Whole Foods, or ‘whole paycheck’ as some comically call the supermarket chain, is well known for carrying fresh and organic food items at prices that will leave your wallet practically empty. As an arguably healthier alternative to more traditional supermarket chains, it’s not a surprise that Whole Foods is on the pricey side. But what is surprising is that Whole Foods may be guilty of knowingly overcharging for pre-packaged foods that are priced according to weight.
According to the New York City Department of Consumer Affairs (NYDCA), investigators recently determined that Whole Foods has been inflating the labeled weight on many of its supermarket items, from meats and vegetables to seafood and baked goods, thereby overcharging consumers in the process.
NBC New York reports that the NYDCA “tested 80 different pre-packaged products and found that all of them had mislabeled weights.” And while slight variations in weight are to be expected, the testing found that 89% of all tested packages weighed more than the maximum “amount that an individual package can deviate from its actual weight, as set by the U.S. Department of Commerce.” In one of the more egregious examples of overpricing, investigators found that a package of coconut shrimp was $15 more expensive than it should have been.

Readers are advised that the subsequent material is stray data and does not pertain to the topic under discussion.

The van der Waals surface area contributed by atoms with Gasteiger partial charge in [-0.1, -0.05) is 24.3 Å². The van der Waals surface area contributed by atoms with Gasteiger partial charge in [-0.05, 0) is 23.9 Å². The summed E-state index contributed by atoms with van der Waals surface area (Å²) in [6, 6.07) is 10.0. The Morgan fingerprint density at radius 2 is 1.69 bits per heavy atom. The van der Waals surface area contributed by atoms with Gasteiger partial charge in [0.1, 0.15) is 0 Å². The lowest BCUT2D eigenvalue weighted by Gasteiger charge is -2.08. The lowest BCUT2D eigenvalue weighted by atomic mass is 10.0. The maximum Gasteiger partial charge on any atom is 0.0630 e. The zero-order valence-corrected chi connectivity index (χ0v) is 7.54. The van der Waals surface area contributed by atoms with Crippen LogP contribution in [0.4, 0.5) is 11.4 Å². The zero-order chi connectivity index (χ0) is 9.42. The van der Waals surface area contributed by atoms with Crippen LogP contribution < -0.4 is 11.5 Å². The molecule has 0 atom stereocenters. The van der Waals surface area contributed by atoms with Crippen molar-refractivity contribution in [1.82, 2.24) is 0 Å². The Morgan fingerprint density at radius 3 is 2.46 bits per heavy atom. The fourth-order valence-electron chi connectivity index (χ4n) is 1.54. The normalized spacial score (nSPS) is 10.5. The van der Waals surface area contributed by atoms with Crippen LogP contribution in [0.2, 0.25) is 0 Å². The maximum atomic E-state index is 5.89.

“Our inspectors tell me this is the worst case of mislabeling they have seen in their careers,” DCA Commissioner Julie Menin said regarding the investigation.
The DCA labeled Whole Foods’ conduct a “systematic problem”, noting that some packages aren’t even weighed but are rather marked with the same weight as similar items.
Whole Foods has responded to the allegations and, naturally, denies any wrongdoing.
“Despite our requests to the DCA, they have not provided evidence to back up their demands nor have they requested any additional information from us, but instead have taken this to the media to coerce us,” Whole Foods spokesman Michael Sinatra said on the matter.
This article was originally published on BGR.com